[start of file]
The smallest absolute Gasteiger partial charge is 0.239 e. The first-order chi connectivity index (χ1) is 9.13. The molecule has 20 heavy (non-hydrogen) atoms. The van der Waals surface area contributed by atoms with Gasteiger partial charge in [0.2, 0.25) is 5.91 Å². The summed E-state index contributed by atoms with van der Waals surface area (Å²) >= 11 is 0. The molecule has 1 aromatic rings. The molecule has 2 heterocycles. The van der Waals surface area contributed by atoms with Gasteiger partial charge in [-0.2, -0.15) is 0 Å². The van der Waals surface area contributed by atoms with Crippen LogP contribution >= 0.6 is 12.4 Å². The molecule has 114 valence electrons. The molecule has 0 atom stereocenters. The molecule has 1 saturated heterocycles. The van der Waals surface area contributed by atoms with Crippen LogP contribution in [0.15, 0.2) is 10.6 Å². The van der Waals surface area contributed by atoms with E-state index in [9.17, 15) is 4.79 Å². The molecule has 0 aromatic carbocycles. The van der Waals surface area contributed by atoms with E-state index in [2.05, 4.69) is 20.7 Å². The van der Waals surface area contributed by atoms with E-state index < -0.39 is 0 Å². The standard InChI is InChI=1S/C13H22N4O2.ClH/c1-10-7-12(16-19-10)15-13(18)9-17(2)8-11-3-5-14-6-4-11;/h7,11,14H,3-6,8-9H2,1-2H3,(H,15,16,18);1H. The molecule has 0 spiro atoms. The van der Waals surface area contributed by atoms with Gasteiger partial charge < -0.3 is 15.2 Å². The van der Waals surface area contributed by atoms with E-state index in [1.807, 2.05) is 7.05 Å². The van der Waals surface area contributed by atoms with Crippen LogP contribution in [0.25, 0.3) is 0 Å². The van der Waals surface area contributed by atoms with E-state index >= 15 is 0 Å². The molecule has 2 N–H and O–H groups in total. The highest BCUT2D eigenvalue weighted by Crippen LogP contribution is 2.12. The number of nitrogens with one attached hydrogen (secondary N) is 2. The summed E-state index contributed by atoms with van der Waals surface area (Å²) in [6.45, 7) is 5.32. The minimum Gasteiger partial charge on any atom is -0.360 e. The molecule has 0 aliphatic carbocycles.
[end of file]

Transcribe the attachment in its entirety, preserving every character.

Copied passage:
The smallest absolute Gasteiger partial charge is 0.239 e. The first-order chi connectivity index (χ1) is 9.13. The molecule has 20 heavy (non-hydrogen) atoms. The van der Waals surface area contributed by atoms with Gasteiger partial charge in [0.2, 0.25) is 5.91 Å². The summed E-state index contributed by atoms with van der Waals surface area (Å²) >= 11 is 0. The molecule has 1 aromatic rings. The molecule has 2 heterocycles. The van der Waals surface area contributed by atoms with Gasteiger partial charge in [-0.2, -0.15) is 0 Å². The van der Waals surface area contributed by atoms with Crippen LogP contribution >= 0.6 is 12.4 Å². The molecule has 114 valence electrons. The molecule has 0 atom stereocenters. The molecule has 1 saturated heterocycles. The van der Waals surface area contributed by atoms with Crippen LogP contribution in [0.15, 0.2) is 10.6 Å². The van der Waals surface area contributed by atoms with E-state index in [9.17, 15) is 4.79 Å². The molecule has 0 aromatic carbocycles. The van der Waals surface area contributed by atoms with E-state index in [2.05, 4.69) is 20.7 Å². The van der Waals surface area contributed by atoms with E-state index < -0.39 is 0 Å². The standard InChI is InChI=1S/C13H22N4O2.ClH/c1-10-7-12(16-19-10)15-13(18)9-17(2)8-11-3-5-14-6-4-11;/h7,11,14H,3-6,8-9H2,1-2H3,(H,15,16,18);1H. The molecule has 0 spiro atoms. The van der Waals surface area contributed by atoms with Gasteiger partial charge < -0.3 is 15.2 Å². The van der Waals surface area contributed by atoms with E-state index in [1.807, 2.05) is 7.05 Å². The van der Waals surface area contributed by atoms with Crippen LogP contribution in [0.25, 0.3) is 0 Å². The van der Waals surface area contributed by atoms with E-state index >= 15 is 0 Å². The molecule has 2 N–H and O–H groups in total. The highest BCUT2D eigenvalue weighted by Crippen LogP contribution is 2.12. The number of nitrogens with one attached hydrogen (secondary N) is 2. The summed E-state index contributed by atoms with van der Waals surface area (Å²) in [6.45, 7) is 5.32. The minimum Gasteiger partial charge on any atom is -0.360 e. The molecule has 0 aliphatic carbocycles.